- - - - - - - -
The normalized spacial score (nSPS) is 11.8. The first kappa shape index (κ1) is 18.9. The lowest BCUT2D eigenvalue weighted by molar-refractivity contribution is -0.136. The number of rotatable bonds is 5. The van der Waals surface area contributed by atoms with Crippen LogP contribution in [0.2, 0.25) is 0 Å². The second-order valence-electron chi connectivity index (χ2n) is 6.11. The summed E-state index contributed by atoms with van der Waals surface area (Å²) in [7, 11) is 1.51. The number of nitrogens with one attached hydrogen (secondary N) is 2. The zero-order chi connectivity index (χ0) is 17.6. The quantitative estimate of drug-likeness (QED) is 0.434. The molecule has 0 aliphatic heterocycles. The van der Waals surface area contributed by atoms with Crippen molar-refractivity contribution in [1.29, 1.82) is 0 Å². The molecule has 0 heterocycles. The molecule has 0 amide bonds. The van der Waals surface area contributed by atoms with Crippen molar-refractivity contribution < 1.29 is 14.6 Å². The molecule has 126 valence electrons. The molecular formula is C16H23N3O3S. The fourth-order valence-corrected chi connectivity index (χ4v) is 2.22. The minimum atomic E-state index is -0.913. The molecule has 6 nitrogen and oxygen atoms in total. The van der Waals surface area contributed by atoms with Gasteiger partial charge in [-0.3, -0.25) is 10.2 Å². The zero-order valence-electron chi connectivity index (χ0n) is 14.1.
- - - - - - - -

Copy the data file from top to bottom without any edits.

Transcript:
The normalized spacial score (nSPS) is 11.8. The first kappa shape index (κ1) is 18.9. The lowest BCUT2D eigenvalue weighted by molar-refractivity contribution is -0.136. The number of rotatable bonds is 5. The van der Waals surface area contributed by atoms with Crippen LogP contribution in [0.2, 0.25) is 0 Å². The second-order valence-electron chi connectivity index (χ2n) is 6.11. The summed E-state index contributed by atoms with van der Waals surface area (Å²) in [7, 11) is 1.51. The number of nitrogens with one attached hydrogen (secondary N) is 2. The zero-order chi connectivity index (χ0) is 17.6. The quantitative estimate of drug-likeness (QED) is 0.434. The molecule has 0 aliphatic heterocycles. The van der Waals surface area contributed by atoms with Crippen molar-refractivity contribution in [1.29, 1.82) is 0 Å². The molecule has 0 heterocycles. The molecule has 0 amide bonds. The van der Waals surface area contributed by atoms with Crippen molar-refractivity contribution < 1.29 is 14.6 Å². The molecule has 126 valence electrons. The molecular formula is C16H23N3O3S. The fourth-order valence-corrected chi connectivity index (χ4v) is 2.22. The minimum atomic E-state index is -0.913. The molecule has 6 nitrogen and oxygen atoms in total. The van der Waals surface area contributed by atoms with Gasteiger partial charge in [-0.3, -0.25) is 10.2 Å². The zero-order valence-electron chi connectivity index (χ0n) is 14.1.